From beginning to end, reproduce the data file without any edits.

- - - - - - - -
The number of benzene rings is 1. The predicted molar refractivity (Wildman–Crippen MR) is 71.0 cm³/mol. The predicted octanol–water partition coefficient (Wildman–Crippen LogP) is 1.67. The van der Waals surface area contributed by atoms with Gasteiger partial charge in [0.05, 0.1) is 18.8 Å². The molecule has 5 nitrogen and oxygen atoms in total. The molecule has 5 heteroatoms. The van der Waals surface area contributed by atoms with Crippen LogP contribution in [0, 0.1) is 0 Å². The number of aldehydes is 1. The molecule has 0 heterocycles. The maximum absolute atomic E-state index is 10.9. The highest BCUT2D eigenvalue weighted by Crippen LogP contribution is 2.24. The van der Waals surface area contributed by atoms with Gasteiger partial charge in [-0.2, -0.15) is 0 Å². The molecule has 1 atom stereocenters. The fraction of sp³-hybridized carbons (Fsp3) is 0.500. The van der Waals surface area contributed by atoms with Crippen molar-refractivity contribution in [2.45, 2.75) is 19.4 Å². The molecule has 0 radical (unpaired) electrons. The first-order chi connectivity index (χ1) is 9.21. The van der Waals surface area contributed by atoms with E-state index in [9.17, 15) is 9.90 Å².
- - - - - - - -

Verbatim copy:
The number of benzene rings is 1. The predicted molar refractivity (Wildman–Crippen MR) is 71.0 cm³/mol. The predicted octanol–water partition coefficient (Wildman–Crippen LogP) is 1.67. The van der Waals surface area contributed by atoms with Gasteiger partial charge in [0.05, 0.1) is 18.8 Å². The molecule has 5 nitrogen and oxygen atoms in total. The molecule has 5 heteroatoms. The van der Waals surface area contributed by atoms with Crippen LogP contribution in [0, 0.1) is 0 Å². The number of aldehydes is 1. The molecule has 0 heterocycles. The maximum absolute atomic E-state index is 10.9. The highest BCUT2D eigenvalue weighted by Crippen LogP contribution is 2.24. The van der Waals surface area contributed by atoms with Gasteiger partial charge in [-0.2, -0.15) is 0 Å². The molecule has 1 atom stereocenters. The fraction of sp³-hybridized carbons (Fsp3) is 0.500. The van der Waals surface area contributed by atoms with Crippen molar-refractivity contribution in [2.45, 2.75) is 19.4 Å². The molecule has 0 radical (unpaired) electrons. The first-order chi connectivity index (χ1) is 9.21. The van der Waals surface area contributed by atoms with E-state index in [9.17, 15) is 9.90 Å².